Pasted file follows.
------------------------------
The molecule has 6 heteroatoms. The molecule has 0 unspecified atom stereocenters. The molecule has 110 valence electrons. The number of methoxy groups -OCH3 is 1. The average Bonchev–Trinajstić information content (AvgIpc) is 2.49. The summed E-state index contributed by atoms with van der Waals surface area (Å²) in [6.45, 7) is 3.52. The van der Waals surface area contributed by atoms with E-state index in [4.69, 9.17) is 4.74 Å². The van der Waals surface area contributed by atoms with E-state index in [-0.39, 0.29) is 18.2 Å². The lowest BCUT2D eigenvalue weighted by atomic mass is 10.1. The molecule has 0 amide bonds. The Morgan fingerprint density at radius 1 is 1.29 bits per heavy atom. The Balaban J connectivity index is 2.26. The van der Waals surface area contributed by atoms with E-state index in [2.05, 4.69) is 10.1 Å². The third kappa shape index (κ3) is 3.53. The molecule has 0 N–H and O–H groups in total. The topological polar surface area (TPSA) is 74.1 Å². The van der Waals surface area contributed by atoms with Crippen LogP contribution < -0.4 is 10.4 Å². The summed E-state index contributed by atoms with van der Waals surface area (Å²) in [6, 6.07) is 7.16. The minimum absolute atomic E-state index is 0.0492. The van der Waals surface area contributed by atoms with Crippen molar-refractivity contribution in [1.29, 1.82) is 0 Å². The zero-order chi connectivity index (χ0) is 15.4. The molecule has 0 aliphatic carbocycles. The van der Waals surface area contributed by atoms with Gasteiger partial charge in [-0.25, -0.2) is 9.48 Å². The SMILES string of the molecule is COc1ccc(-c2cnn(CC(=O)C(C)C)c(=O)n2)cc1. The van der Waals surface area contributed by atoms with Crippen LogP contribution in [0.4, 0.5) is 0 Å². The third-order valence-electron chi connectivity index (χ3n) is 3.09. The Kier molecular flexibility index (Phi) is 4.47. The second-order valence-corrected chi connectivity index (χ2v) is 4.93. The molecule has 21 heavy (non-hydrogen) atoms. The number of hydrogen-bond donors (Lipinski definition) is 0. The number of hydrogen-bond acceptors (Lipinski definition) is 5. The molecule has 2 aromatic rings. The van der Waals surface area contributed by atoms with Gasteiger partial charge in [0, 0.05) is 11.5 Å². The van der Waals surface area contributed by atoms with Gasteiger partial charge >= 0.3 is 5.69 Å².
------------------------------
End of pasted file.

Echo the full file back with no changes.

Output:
The molecule has 6 heteroatoms. The molecule has 0 unspecified atom stereocenters. The molecule has 110 valence electrons. The number of methoxy groups -OCH3 is 1. The average Bonchev–Trinajstić information content (AvgIpc) is 2.49. The summed E-state index contributed by atoms with van der Waals surface area (Å²) in [6.45, 7) is 3.52. The van der Waals surface area contributed by atoms with E-state index in [4.69, 9.17) is 4.74 Å². The van der Waals surface area contributed by atoms with E-state index in [-0.39, 0.29) is 18.2 Å². The lowest BCUT2D eigenvalue weighted by atomic mass is 10.1. The molecule has 0 amide bonds. The Morgan fingerprint density at radius 1 is 1.29 bits per heavy atom. The Balaban J connectivity index is 2.26. The van der Waals surface area contributed by atoms with E-state index in [2.05, 4.69) is 10.1 Å². The third kappa shape index (κ3) is 3.53. The molecule has 0 N–H and O–H groups in total. The topological polar surface area (TPSA) is 74.1 Å². The van der Waals surface area contributed by atoms with Crippen LogP contribution < -0.4 is 10.4 Å². The summed E-state index contributed by atoms with van der Waals surface area (Å²) in [6, 6.07) is 7.16. The minimum absolute atomic E-state index is 0.0492. The van der Waals surface area contributed by atoms with Crippen molar-refractivity contribution in [1.29, 1.82) is 0 Å². The zero-order chi connectivity index (χ0) is 15.4. The molecule has 0 aliphatic carbocycles. The van der Waals surface area contributed by atoms with Gasteiger partial charge in [-0.25, -0.2) is 9.48 Å². The SMILES string of the molecule is COc1ccc(-c2cnn(CC(=O)C(C)C)c(=O)n2)cc1. The van der Waals surface area contributed by atoms with Crippen LogP contribution in [0.4, 0.5) is 0 Å². The third-order valence-electron chi connectivity index (χ3n) is 3.09. The Kier molecular flexibility index (Phi) is 4.47. The second-order valence-corrected chi connectivity index (χ2v) is 4.93. The molecule has 21 heavy (non-hydrogen) atoms. The number of hydrogen-bond donors (Lipinski definition) is 0. The number of hydrogen-bond acceptors (Lipinski definition) is 5. The molecule has 2 aromatic rings. The van der Waals surface area contributed by atoms with Gasteiger partial charge in [0, 0.05) is 11.5 Å². The van der Waals surface area contributed by atoms with Gasteiger partial charge >= 0.3 is 5.69 Å².